Active labor is the perfect time to follow all the relaxation techniques that you have learned.
Here are a few non-medical ways to cope with the pain: (P.S.- We are not against Epidural in any way)
Try these breathing exercises.
- Slow Breathing: Exhaling and Inhaling slowly.
- Light Accelerated breathing: Breathing in and out rapidly. Generally preferable during the last stages of labor.
- Transition breathing: Taking 2 breaths rapidly while inhaling and then exhaling slowly.
Some effective positions you can try to ease your pain are:
- Side Lying
- Lying down on hands and knees
- Leaning Forward with support
- Sitting on Toilet
Other ways to relax include
- Make releasing noises like chants, hums, and moans when you feel the need to.
- Take advantage of gravity to help push the baby along: try standing and leaning against your partner, sitting and leaning over a chair, kneeling on all fours, walking slowly, or relaxing in the shower.
- Try to walk in between contractions.
- Sway, rock, and dance to keep your pelvis mobile.
- Consider water therapy: soak in the Jacuzzi, bathtub, or shower.
- Have your partner or a friend give you a massage or offer you support so that you can stand and let gravity do the work.
- Urinate frequently.
- Distract yourself with music, television, or meditation.
The transitional phase
The transitional phase is the shortest but most difficult stages of all. This is when you will wish that someone should either kill you or get this baby out.
This is also not a good time to get an epidural. You can get your last dose at 7 cm. This will help prevent the feeling of numbness in the muscles you need to push.
This is the phase when you will need your support person the most, so make sure to have a good Douala, midwife or nurse by your side.
The transition will last about 30 min-2 hrs.Your cervix will dilate from 8 cm to 10 cm (same size as the baby’s head). Contractions during this phase will last about 60-90 seconds with a 30 second-2 minute rest in between. They can overlap. This is the hardest phase but also the shortest.You might experience hot flashes, chills, shakiness, nausea, and vomiting.
Stage two of labor and delivery:
This stage is the pushing stage. You will naturally feel a strong urge to push by the end of stage 1. It can last from anywhere between 20 minutes to 2 hours.
You will have strong contractions lasting for 45-90 seconds with a gap of 3-5 minutes.
With each contraction and push, your abdominal muscles put pressure on the baby to move through the birth canal. When a contraction finishes, the uterus relaxes and the baby’s head recedes slightly. After a while, the area between your vagina and anus, called the perineum, will start to bulge and the baby’s scalp will become visible. These contractions will move the baby further down and down. You will suddenly feel a strong, burning sensation called ‘crowning’, the process when the baby’s head comes out of the vagina. This is also when you experience the maximum pain.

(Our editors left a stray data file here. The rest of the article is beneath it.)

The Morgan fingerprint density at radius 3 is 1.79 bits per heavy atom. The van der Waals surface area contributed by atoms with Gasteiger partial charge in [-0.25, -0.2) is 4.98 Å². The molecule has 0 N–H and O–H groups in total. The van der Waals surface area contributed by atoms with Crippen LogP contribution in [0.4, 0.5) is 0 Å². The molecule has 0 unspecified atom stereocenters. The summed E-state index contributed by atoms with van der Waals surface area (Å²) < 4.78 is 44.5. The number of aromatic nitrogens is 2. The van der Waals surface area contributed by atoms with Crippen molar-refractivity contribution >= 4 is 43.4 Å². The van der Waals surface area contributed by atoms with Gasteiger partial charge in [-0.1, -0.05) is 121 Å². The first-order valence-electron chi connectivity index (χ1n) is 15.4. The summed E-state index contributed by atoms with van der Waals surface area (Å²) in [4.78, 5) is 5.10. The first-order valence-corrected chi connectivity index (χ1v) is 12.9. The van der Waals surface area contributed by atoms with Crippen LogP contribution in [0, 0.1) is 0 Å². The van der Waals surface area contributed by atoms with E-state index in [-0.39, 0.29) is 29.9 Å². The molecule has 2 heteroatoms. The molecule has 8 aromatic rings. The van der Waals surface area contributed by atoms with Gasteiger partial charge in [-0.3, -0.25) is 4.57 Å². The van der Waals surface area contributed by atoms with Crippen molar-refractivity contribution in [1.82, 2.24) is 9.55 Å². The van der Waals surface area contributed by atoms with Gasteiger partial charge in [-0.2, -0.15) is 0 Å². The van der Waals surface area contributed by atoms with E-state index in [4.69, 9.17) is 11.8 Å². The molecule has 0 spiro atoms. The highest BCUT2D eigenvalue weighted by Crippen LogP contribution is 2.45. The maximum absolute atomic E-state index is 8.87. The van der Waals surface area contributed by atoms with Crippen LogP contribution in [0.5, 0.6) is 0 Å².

After the baby’s head is out, the doctor is going to take maximum care to take out baby’s shoulder one by one. The rest of the body is easy.
Most women find this stage better than all the others because the pain is less due to an epidural and they know it’s not long before they are going to meet their little bundle of joy.
Stage three of labor and delivery
The third stage of labor is the delivery of the placenta. Now that you have your newborn baby in your arms, you might not even notice the placenta coming out.
The placenta is delivered by few painless contractions. Contractions separate the placenta from the uterine wall. It’s important that the contractions are proper otherwise the blood vessels which supported the baby and the placenta will continue to bleed profusely. If your contractions are not strong enough, you will be given oxytocin to help speed them up.
Pressure is applied to your uterus so as to push the placenta out. Umbilical Cord is gently pulled to get the placenta to come out.
After the labor is done, you are monitored closely for any complications.
Finally, you are going to experience the motherly love which everyone has been raving about. Something so different and sensitive which you have not experienced.
Describe this amazing moment in one sentence. We would love to hear your experiences.